Posted by Tom Foremski - April 11, 2012
(Illustration by Chris Dichtel.)
Foremski’s Take: The Guardian newspaper’s plans to offer courses in digital media production is an important development and one that should be followed by US newspapers. It would provide much needed revenues to many struggling media businesses.
I’ve written many times that the future of journalism is in helping communities, which includes businesses, to tell their stories. Media literacy is important but that’s just one side of the coin: knowing how to produce and publish digital media is just as important, maybe more.
Freedom of speech is pointless if you don’t know how to make it heard. Newspapers know how and they can teach that know-how to others.
It used to be that you needed a hugely expensive printing press or a TV studio to learn how to create and publish media. The cost of equipment is no longer an issue but the quality of the content is an issue.
The skills needed to create compelling and ethical media are not easy but they can be taught and media companies are in a great position to offer such services.
In the not too distant future we will teach basic media authoring skills to kids as soon as they’ve figured out how to read: how to produce and edit videos, posting on a blog, reporting, interviewing techniques, audio recording, and photography. Then some basic HTML and CSS before middle school.
Media skills will become as common as knowing how to write your name. But in the meantime there’s a good business in teaching those skills to other businesses.
US newspapers have a great opportunity to build on what The Guardian is doing, by getting into the education business. There are both public and commercial benefits.
If a city newspaper can teach its communities how to produce great media, it’ll not only create enormous goodwill but also gain access to growing numbers of citizen journalists who know what they are doing — and know how to do it well. The newspaper would get some great content at very little cost.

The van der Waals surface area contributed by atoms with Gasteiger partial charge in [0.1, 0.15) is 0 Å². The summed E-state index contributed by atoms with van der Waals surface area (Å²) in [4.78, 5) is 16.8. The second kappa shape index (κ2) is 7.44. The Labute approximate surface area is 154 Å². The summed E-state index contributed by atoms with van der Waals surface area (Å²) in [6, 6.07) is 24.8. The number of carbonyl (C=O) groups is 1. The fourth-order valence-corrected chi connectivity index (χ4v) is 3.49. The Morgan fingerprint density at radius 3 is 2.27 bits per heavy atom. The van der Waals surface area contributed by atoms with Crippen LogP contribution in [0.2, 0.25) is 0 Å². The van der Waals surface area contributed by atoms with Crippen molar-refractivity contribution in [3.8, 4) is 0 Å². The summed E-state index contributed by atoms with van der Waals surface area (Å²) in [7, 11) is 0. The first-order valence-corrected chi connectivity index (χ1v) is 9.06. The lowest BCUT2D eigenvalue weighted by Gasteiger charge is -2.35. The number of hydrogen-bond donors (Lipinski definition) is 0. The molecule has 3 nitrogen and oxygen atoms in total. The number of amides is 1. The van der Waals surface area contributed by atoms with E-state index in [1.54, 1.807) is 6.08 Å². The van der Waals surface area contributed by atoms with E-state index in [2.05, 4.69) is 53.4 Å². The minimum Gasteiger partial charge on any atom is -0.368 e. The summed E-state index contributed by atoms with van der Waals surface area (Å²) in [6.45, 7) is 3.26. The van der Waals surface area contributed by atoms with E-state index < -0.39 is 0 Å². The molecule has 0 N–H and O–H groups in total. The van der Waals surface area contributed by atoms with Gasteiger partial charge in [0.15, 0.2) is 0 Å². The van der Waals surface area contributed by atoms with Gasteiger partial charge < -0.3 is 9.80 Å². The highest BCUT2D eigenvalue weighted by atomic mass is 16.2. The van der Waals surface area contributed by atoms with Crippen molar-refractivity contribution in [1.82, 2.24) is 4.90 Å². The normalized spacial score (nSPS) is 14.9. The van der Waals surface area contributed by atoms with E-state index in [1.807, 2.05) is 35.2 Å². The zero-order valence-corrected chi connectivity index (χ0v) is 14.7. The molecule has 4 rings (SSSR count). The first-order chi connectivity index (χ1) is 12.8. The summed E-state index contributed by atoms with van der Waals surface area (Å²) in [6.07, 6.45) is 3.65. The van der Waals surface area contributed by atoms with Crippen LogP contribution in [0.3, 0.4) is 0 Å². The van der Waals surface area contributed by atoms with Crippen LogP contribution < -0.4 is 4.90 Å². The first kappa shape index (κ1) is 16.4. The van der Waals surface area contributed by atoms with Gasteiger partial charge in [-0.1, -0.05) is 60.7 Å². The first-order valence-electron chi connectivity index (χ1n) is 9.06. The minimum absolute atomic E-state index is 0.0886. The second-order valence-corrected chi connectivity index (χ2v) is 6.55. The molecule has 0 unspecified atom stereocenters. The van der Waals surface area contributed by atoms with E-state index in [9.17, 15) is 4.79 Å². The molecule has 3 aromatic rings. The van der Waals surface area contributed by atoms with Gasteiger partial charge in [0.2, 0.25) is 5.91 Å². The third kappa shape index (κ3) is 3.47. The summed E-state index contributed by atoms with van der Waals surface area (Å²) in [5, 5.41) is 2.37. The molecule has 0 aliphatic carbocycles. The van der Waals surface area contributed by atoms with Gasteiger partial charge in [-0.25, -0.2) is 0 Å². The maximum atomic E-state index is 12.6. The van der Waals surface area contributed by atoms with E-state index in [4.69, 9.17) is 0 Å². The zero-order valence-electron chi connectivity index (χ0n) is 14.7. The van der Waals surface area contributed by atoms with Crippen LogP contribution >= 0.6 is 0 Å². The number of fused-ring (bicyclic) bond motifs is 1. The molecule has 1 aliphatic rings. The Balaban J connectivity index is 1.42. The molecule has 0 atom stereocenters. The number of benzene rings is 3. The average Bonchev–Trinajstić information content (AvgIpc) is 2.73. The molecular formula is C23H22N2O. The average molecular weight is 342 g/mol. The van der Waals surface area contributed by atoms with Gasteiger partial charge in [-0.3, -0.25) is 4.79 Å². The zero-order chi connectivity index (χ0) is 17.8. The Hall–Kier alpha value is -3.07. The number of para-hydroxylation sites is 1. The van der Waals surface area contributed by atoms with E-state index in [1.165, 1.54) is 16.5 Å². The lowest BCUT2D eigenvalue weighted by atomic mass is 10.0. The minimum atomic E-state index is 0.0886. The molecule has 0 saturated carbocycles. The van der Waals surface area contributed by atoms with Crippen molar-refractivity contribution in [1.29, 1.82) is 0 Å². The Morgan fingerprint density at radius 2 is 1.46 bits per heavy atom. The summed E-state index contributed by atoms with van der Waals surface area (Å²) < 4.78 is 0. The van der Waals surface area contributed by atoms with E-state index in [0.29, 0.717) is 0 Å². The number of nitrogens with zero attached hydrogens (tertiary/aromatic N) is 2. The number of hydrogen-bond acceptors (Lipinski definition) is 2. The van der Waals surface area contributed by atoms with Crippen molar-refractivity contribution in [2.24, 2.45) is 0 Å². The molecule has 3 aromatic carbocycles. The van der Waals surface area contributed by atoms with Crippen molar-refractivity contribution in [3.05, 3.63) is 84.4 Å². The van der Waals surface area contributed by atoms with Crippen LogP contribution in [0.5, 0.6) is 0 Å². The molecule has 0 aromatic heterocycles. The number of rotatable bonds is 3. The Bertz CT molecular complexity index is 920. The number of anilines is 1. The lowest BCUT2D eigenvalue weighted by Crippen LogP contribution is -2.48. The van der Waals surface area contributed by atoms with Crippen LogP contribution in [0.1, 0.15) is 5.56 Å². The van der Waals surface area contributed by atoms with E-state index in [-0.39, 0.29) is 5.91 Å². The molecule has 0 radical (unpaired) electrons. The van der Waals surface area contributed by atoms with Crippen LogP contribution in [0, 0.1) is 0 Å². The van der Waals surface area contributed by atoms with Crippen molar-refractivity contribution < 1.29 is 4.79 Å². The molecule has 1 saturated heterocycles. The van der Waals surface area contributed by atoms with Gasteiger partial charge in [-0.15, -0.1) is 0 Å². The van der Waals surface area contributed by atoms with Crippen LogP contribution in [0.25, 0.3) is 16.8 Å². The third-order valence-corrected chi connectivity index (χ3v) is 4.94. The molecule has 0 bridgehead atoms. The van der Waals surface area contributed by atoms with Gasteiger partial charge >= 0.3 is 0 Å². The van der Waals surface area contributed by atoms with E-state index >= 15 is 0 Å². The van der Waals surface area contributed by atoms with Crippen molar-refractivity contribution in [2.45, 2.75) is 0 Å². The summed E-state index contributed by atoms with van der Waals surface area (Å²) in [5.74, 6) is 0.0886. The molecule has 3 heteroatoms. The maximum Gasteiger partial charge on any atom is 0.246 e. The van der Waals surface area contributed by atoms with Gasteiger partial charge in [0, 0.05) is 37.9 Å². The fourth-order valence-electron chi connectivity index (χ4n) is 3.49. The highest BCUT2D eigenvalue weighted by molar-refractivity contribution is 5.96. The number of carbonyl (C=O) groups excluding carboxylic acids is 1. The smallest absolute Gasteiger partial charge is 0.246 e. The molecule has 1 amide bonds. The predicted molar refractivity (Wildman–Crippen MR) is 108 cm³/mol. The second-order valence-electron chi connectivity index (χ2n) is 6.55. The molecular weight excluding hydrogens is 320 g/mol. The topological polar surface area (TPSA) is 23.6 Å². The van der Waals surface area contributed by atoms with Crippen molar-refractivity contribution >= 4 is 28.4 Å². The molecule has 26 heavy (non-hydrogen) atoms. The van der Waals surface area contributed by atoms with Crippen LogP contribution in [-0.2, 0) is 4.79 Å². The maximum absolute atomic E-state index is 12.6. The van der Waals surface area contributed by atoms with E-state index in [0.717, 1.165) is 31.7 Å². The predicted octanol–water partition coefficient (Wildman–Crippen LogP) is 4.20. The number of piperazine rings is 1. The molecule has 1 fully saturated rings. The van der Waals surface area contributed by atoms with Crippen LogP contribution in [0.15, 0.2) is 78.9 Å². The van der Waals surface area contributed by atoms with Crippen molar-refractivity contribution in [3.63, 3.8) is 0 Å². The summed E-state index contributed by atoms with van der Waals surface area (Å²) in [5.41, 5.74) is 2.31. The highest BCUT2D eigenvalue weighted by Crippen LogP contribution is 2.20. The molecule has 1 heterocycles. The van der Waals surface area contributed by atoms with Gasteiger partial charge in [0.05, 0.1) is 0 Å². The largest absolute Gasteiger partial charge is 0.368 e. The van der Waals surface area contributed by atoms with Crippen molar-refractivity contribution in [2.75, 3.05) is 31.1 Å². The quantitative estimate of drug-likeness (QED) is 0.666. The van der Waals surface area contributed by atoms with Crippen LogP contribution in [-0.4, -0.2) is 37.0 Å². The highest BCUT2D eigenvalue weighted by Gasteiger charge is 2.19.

New business services
Every company is a media company but most don’t know how to be a media company yet this is now an essential competitive requirement. This is a great commercial opportunity for a media company.
The $14,000 per person that The Guardian Media group intends to charge for its courses is not expensive, most corporations have budgets that can afford to pay that and more.
Businesses are desperate for compelling, high quality media that tells their stories authentically.
Currently, businesses turn to PR firms to help them in get their stories published, and to teach them how to work with journalists. All PR firms offer “media training” to their clients but their interest is to control and restrict what’s said – rather than create open communications with the media.
We could do with less of this type of media training. If we have open dialogues between businesses and the general media, we might then be better able to spot big problems early.
Gatekeepers and watchtowers
The financial meltdown in late 2008 led to many questions from politicians, and from the media itself— how come reporters hadn’t seen the financial crisis coming? Why had the media not investigated the business practices of mortgage firms and Wall Street? Why was there so little communication prior to the crisis?
Was this a failure of business reporters to dig deeper? Maybe, but teaching better media communications skills to business executives, especially by a media company instead of a PR firm, would be a step in the right direction.
All businesses want to know how best to tell their stories. Who better to tell them than a media company? Surely it’s better to learn from people that do it everyday instead of those that don’t?
Newspapers could teach executives about how best to contact them, how to talk with them, what they need, how soon they need it, what they should not fear in saying; and educate them about media production, how the news cycle operates, how a newsroom works, the teamwork in producing a news story.
It’s shocking how little business people know about how to speak with the media and how little they know how the media sausage is made. But it’s understandable if they solely rely on PR firms.
Media training by media companies would improve business communications, resulting in greater transparency and light into the world of business. And it would help separate the word “shady” from its far too common companion: “business practices.”
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